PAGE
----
Historic Put/Call Action Seen This Week
08/10/2011 6:00 am EST
The put/call ratio surpassed the 1.00 level this week (and did so on record volume), an event that has historical significance, but does not readily predict how long, or how severe, the current correction will be.
After last week’s crazy market action, Monday’s trading set some more option volume records. It shows the continuing growth and use of options (especially on the VIX and ETFs) among both small and large investors and traders.
According to the CBOE, for the second consecutive day, trading volume reached an all-time high on Monday. Over ten million contracts traded hands once again, the fourth time in history this has occurred and the biggest single-day volume ever—topping the "flash crash" of May 6, 2010.
VIX options volume, VIX futures volume, and total ETF options volume have also set records in recent days.
However, even with this giant volume, the equity-only put/call ratio on the CBOE didn’t surpass the 1.00 threshold on either Thursday or Friday. The readings for those days were 0.96 and 0.93, respectively.
A reading below 1.00 indicates that fewer puts than calls were traded, even on those huge market-down days. The equity-only put/call ratio does include ETFs such as the Spyder Trust (SPY) (and inverse/ultra ETFs), but doesn’t include indices like the S&P 500 (SPX).
Finally, on Monday, this measure of option trading sentiment surpassed 1.0, coming in at a 1.08 level. This came as stocks shed another huge amount of value and SPX closed in on the key round-number 1100 level.
Prior to Monday, the most recent times when this ratio surpassed 1.0 were in June 2011 (June 10, 15, 16, and 17, precisely). Before that, this hadn’t happened since 2009.
In the past five years, the occurrences were:
- January 7, 2009
- September 15, 2008
- October 9-10, 2008
- November 6, 2008
- November 19-21, 2008
- March 6, 2008
- March 14, 2008
- March 17, 2008
- January 15, 2008
- August 14-16, 2007
Prior to that, there were no occurrences since August 2004.
I broke down these incidents of very high equity put/call ratio readings to analyze if they showed trends in terms of trader panic and market timing. Several of the data points were "stand-alone" while others occurred in small bunches in the same month—the latter were grouped together.
This basically made for eight previous instances, and on the following chart, we will list the SPX performance in the one, five, ten, and 20 trading days afterward.
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Basically, this is a fairly rare event over the past five years, as you can see. For the "bunched" events, we used the final day the put/call ratio was over 1.00 as the measuring point for SPX performance. The average market performance following all of these events was very neutral over the five-, ten-, and 20-trading-day time frames (corresponding to one week, two weeks, and one month).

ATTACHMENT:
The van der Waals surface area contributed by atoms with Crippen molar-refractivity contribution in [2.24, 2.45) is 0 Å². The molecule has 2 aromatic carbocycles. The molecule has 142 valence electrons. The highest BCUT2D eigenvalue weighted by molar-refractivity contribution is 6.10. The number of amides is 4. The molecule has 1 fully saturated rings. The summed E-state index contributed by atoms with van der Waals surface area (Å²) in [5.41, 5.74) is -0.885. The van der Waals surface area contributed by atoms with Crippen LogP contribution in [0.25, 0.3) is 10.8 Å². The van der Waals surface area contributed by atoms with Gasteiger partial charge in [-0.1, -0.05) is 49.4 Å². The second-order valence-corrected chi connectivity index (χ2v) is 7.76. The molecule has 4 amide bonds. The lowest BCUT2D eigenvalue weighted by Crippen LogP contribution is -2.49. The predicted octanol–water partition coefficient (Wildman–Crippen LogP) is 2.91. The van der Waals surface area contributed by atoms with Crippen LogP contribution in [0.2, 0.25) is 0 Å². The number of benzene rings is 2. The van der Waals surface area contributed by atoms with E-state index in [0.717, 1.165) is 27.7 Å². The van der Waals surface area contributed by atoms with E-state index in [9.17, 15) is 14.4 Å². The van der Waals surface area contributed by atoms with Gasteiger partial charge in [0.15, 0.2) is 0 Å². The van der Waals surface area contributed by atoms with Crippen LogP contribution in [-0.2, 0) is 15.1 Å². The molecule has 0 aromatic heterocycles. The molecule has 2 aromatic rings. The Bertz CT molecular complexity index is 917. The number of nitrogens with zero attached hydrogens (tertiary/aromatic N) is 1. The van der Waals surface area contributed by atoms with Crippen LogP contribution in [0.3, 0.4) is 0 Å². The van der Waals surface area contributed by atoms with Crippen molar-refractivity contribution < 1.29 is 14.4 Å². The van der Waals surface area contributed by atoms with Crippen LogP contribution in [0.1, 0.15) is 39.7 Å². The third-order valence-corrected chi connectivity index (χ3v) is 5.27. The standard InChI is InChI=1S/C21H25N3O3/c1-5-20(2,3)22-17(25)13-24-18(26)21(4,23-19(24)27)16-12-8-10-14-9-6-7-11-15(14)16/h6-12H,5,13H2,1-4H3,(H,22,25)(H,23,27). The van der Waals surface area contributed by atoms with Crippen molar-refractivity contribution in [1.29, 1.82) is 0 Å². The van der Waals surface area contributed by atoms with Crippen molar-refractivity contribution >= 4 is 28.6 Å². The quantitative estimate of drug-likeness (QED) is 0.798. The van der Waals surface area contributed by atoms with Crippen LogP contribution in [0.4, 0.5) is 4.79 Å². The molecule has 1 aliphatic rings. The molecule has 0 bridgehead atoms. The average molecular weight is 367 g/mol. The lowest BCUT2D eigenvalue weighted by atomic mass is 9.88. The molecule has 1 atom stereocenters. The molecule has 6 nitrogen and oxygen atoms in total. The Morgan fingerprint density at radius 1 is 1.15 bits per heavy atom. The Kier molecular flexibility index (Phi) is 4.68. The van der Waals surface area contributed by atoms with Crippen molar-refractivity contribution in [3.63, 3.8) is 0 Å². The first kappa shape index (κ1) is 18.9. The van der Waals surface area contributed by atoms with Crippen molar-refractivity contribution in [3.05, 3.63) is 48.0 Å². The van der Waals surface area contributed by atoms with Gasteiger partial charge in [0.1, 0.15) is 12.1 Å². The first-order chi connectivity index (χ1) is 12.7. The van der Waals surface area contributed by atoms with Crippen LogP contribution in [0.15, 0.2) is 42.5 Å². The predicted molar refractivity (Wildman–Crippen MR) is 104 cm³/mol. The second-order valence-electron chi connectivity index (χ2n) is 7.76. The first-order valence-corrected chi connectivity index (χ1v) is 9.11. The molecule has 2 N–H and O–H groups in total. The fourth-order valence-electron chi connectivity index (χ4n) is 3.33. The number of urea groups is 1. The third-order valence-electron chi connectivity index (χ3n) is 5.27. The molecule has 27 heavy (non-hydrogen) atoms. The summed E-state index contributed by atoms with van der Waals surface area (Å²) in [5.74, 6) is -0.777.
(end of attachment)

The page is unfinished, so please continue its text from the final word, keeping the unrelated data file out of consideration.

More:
There was a noticeable trend in this admittedly small sample size (see blue box at top of graph). When the CBOE ratio had a "stand-alone" reading over 1.00 which was not followed by any more high readings in the near term, it was a bearish indication for stocks. The SPX was down 3.0%, 6.0%, and 7.9% in the five-, ten-, and 20-day time frames following this.
One can assume the logic behind this was that the market was complacent following a big down day or very bad news (or some huge put buying), and the longs got hurt by further downside.
The other sample group is when there were multiple readings over 1.00 in the same month, usually within a one-week or two-week time frame. Following the final reading over 1.00, the SPX was up 3.2%, 5.4%, and 5.0%, on average.
Here the logical conclusion is that after a period of extended bearishness (equity put/call ratio over 1.00), the market crossed up the bears with a strong rally. This could be viewed as typical contrarian analysis/behavior, but also could indicate the sellers/bears were worn out after so much negativity.
So now we come back to Monday’s reading over 1.00. At this time, we don’t know if this is a single-time occurrence or if there will be several more in the coming days/weeks.
Considering we didn’t breach 1.00 last Thursday or Friday, it’s possible that this may be a one-off, but the sense of panic and huge drops we’ve seen would also point to heavy continued put buying.
How is this going to play out? Well, targets I had focused on for support with the SPX have been breached (the Fibonacci 1228 and round-number 1200 levels). We closed right around another long-term 50% Fibonacci level of 1121, just above the 1100 round strike, which certainly could act as support.
With another big down opening likely ahead of us, below those levels lies another big potential support of 1014 and the psychologically important 1000 level. And then there’s the shudder-to-think 666 low of March 2009.
Keep an eye on these measures of sentiment, like the VIX and put/call ratios, to see if/when the downside punishment will continue or if a market bounce is imminent, and if any rally attempt will stick. Likely, when we do "bottom out," we’ll have rallies combined with a volatile consolidation trading range.
By Moby Waller of BigTrends.com